Sunday, 17 August 2014

Harry Potter and the Prisoner of Azkaban

Harry Potter and the Prisoner of Azkaban
Harry Potter and the Prisoner of Azkaban 
JK Rowling

   When I was younger, the third entry in the Harry Potter series was my favourite and it remains so to this day.
   This is the book where the series gets truly dark, while there are dark elements in the second novel this is the moment where it really comes to the forefront.

   The book sees Harry return to Hogwarts for his third year of studies, this time around however, the school is gripped with fear and paranoia. The lunatic mass murderer Sirius Black has become the first man to ever escape from the wizard prison, Azkaban and is rumoured to be hiding out near the school.

   What makes Black such a threatening villain in this novel is just how little we know about him. We learn he was sent to Azkaban for killing a large number of Muggles and that he was a death eater (a supporter of Voldemort) but that’s really it, everything else we learn about him is all second hand gossip, rumour and unanswered questions. How did he escape Azkaban? Is it really true he can turn into smoke? Did he escape prison in order to kill Harry?  He doesn’t make a real appearance in the book until the very end of the novel which means Rowling has the whole book in which to build him up as an eerie, mysterious and terrifying figure.

   It’s not only Sirius Black that Harry has to worry about however, in an effort to protect the school, the Ministry of Magic posts the Azkaban prison guards, the Dementors at the school and the nearby village of Hogsmeade.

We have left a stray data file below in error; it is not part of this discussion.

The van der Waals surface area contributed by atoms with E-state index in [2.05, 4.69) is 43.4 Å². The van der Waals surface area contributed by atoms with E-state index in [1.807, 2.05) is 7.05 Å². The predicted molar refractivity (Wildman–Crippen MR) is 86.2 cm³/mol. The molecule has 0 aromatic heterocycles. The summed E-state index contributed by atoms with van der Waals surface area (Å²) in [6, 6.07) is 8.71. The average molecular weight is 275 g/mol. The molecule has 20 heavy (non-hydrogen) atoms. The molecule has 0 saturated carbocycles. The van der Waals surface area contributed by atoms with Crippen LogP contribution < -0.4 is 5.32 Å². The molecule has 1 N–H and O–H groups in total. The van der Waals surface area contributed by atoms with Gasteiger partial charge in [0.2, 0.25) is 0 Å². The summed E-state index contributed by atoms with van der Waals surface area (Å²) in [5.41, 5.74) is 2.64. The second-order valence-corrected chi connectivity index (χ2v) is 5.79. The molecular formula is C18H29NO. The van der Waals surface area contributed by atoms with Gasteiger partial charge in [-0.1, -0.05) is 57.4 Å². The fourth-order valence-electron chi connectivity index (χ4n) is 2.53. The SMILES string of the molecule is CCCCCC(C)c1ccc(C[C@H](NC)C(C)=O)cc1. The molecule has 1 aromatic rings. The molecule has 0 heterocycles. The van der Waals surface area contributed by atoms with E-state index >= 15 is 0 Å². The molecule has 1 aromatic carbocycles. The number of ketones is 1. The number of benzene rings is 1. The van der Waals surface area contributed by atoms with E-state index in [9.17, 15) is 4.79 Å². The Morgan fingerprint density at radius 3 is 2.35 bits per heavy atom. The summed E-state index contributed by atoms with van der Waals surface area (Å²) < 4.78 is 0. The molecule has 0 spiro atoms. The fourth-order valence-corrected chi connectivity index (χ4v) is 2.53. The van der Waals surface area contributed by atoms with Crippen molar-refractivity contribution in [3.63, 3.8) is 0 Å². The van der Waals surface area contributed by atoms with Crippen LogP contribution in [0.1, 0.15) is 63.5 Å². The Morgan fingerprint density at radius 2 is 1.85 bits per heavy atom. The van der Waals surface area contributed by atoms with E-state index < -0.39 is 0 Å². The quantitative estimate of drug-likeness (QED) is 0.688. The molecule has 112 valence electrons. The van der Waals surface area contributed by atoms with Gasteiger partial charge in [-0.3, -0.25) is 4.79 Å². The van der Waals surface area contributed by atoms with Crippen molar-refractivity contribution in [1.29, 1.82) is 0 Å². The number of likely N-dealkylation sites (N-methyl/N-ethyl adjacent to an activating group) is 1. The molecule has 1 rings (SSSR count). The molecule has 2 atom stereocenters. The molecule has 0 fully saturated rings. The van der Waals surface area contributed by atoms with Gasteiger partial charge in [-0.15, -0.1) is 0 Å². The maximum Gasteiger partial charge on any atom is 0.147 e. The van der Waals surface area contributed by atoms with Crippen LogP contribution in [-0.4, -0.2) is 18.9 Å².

These creatures are just as bad as the prisoners they guard, haunting, floating monsters who have the appearance of the grim reaper and feed on human misery. They physically suck out all the joy from those unfortunate enough to cross their paths, ultimately destroying their victim’s soul.
   They are truly terrifying creatures and easily among the most disturbing of Rowling’s inventions.

   The book does a great job of expanding on the wizarding world with its details of Azkaban and Hogsmeade, the only all-magic village in Great Britain which the Hogwarts students can visit at certain times during the year. While the locales of the town are expanded upon in later books, here we’re given a decent overview of the town’s main attractions and the insight into the lives of the magic community is very welcome.
   Also introduced are several new characters including Remus Lupin, the new defense against the dark arts teacher and the hopeless Divination teacher, professor Trelawney who spends more time making botched predictions about Harry’s death than she does teaching. All of these characters continue the trend of Rowling creating unique, memorable and loveable characters who stay with the reader long after they put down the book.

   The tone in the Prisoner of Azkaban may lack much of the humour of the other books in the series but the dark tone works perfectly with the increasing tension of the story. Rowling does a perfect job of telling a story that fits in with the greater continuity without forcing Voldemort in at the last minute as she did in the previous instalment. It’s a standout moment in the series and easily one of the best.

JK Rowling
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